Supreme Court wary about widening
Send a link to a friend
[November 29, 2017]
By Andrew Chung
WASHINGTON (Reuters) - Conservative and
liberal U.S. Supreme Court justices on Tuesday appeared reluctant to
broaden protections for corporate insiders who blow the whistle on
securities law violations or fraud by their companies.
During an hour-long argument in the case, several justices signaled that
they believed the 2010 Dodd-Frank Wall Street reform law at the center
of the dispute does not protect those who report the violations only
internally instead of to the U.S. Securities and Exchange Commission.
The case involves Digital Realty Trust Inc's <DLR.N> appeal of a lower
court ruling in favor of a fired executive, Paul Somers, after he
complained internally about alleged misconduct by his supervisor but
never reported the matter to the SEC.
The case will determine the scope of the shield against employer
retaliation provided to whistleblowers under the Dodd-Frank law. A
ruling by the nine justices favoring Digital Realty could deter
individuals from reporting misconduct to management and potentially
spare companies from certain whistleblower lawsuits.
The San Francisco-based real estate investment trust company, which owns
and develops data centers, said the Dodd-Frank law explicitly defined a
whistleblower as someone who provides information to the SEC, and
therefore does not cover Somers.
Many of the justices' questions on Tuesday indicated they agreed that
the text of the law is clear, leaving little room for them to interpret
it more expansively.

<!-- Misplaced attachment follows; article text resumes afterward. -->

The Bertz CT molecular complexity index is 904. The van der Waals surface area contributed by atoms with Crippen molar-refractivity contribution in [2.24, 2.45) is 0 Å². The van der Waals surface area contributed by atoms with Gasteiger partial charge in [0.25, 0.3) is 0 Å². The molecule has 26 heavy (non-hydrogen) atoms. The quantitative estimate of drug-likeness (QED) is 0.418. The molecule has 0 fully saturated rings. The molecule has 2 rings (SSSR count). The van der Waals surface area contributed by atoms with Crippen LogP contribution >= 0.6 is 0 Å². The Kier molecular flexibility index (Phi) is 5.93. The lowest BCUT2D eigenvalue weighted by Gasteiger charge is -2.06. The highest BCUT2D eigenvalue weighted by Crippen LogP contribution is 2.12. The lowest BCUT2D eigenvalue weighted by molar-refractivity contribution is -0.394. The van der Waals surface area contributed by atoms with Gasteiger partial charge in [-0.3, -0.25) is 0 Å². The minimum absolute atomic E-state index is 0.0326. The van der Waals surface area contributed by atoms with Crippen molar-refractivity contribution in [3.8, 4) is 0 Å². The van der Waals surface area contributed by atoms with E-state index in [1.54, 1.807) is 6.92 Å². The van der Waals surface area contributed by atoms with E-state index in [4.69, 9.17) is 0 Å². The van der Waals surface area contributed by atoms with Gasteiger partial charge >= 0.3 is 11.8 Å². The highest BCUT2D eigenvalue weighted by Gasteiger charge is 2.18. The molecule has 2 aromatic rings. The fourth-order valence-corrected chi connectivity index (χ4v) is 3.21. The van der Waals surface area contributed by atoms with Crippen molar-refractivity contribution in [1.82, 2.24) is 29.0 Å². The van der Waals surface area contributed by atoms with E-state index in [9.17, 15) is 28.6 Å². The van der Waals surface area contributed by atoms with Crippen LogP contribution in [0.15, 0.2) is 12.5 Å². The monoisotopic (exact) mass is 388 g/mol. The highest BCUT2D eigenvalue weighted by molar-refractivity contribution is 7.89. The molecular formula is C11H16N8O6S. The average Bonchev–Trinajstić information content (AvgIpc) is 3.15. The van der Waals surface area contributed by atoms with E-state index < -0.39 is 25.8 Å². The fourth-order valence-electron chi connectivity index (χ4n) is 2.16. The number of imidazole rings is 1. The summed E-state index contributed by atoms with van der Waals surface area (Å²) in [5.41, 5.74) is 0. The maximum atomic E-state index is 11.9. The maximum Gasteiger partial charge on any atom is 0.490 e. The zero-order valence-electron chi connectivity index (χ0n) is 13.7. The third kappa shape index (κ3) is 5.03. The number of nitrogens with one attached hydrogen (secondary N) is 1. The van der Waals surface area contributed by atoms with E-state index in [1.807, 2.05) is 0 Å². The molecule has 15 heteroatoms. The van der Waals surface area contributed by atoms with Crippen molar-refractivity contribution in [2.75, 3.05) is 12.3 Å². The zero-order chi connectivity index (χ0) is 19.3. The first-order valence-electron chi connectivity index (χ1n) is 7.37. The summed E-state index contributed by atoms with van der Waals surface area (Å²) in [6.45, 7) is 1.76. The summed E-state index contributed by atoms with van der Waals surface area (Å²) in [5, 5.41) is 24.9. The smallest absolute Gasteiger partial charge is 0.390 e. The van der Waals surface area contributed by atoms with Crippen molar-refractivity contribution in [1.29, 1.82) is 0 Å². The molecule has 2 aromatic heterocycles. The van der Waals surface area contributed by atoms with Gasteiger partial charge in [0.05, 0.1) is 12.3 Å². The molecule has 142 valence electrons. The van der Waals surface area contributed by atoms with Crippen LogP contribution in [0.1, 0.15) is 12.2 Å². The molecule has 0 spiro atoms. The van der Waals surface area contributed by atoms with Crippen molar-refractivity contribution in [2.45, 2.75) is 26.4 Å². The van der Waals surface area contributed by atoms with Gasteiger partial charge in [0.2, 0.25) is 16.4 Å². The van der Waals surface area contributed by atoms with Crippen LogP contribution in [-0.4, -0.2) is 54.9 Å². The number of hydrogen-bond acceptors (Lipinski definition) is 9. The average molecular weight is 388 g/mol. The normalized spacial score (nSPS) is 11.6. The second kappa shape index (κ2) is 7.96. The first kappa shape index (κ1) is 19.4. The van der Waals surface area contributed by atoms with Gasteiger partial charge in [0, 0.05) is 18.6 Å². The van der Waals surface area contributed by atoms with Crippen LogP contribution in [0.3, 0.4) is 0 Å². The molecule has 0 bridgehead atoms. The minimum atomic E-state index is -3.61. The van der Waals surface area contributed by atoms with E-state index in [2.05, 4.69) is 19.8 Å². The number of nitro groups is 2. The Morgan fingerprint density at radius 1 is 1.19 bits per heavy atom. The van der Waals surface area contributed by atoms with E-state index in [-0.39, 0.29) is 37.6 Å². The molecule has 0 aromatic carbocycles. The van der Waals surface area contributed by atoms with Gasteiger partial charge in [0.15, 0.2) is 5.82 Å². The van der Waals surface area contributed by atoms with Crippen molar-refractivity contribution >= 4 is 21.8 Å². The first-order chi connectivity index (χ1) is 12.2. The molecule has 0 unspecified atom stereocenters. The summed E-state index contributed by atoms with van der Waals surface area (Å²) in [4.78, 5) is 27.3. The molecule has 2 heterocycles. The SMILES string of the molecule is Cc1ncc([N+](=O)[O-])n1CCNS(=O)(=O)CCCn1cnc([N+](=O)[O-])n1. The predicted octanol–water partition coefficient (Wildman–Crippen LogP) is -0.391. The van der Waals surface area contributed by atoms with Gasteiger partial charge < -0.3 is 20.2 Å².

Liberal Justice Elena Kagan said Congress probably did not mean to limit
protections through the law's definition of whistleblower, but added,
"It says what it says."
"How much clearer could Congress have been?" conservative Justice Neil
Liberal Justice Ruth Bader Ginsburg noted that the court normally
follows statutory definitions unless it leads to an absurd result.
SEC rules adopted in 2011 bar corporate employers from retaliating
against whistleblowers who try to report allegations of securities law
violations or fraud. They provide the SEC the power to offer monetary
awards to whistleblowers whose tips lead to successful enforcement
Somers and President Donald Trump's administration argued that
whistleblower protections must extend to those who speak up internally
in order to encourage people to report misconduct without fear of being
[to top of second column]
U.S. Supreme Court is seen in Washington, U.S., November 27, 2017.
Liberal Justice Stephen Breyer said people left unprotected by the
Dodd-Frank law still would have whistleblower protection under
another federal law called the Sarbanes-Oxley Act of 2002, but it
offers a shorter time frame for filing a whistleblower lawsuit.
Daniel Geyser, Somers' attorney, said his client missed that
deadline and added that not everyone "who's not a lawyer" is aware
of all their whistleblower options under federal law.
Geyser noted that the Dodd-Frank whistleblower provisions were
needed because after the 2008 financial crisis, "Congress recognized
that Sarbanes-Oxley had been ineffective in getting lawyers and
auditors and other employees to report internally."
Somers, who worked from 2010 to 2014 as a portfolio-management vice
president at Digital Realty, said he was fired because of
allegations that he reported to senior management that his
supervisor had eliminated some internal controls, hid major cost
overruns and granted unsubstantiated payments to friends, according
to court papers.
He sued in 2014, saying he was protected from retaliation as a
whistleblower under the Dodd-Frank law.
A federal judge refused the company's bid to quash his claim, saying
the law covered a wide array of disclosures by whistleblowers, not
just those who report to the SEC. The San Francisco-based 9th U.S.
Circuit Court of Appeals upheld the ruling in March, and Digital
Realty appealed to the Supreme Court.
The Trump administration in a brief said that Digital Realty's
interpretation of the law would weaken internal corporate compliance
programs and "substantially diminish the retaliation prohibition's
A ruling is due by the end of June.
(Reporting by Andrew Chung; Editing by Will Dunham)
[© 2017 Thomson Reuters. All rights
Copyright 2017 Reuters. All rights reserved. This material may not be published,
broadcast, rewritten or redistributed.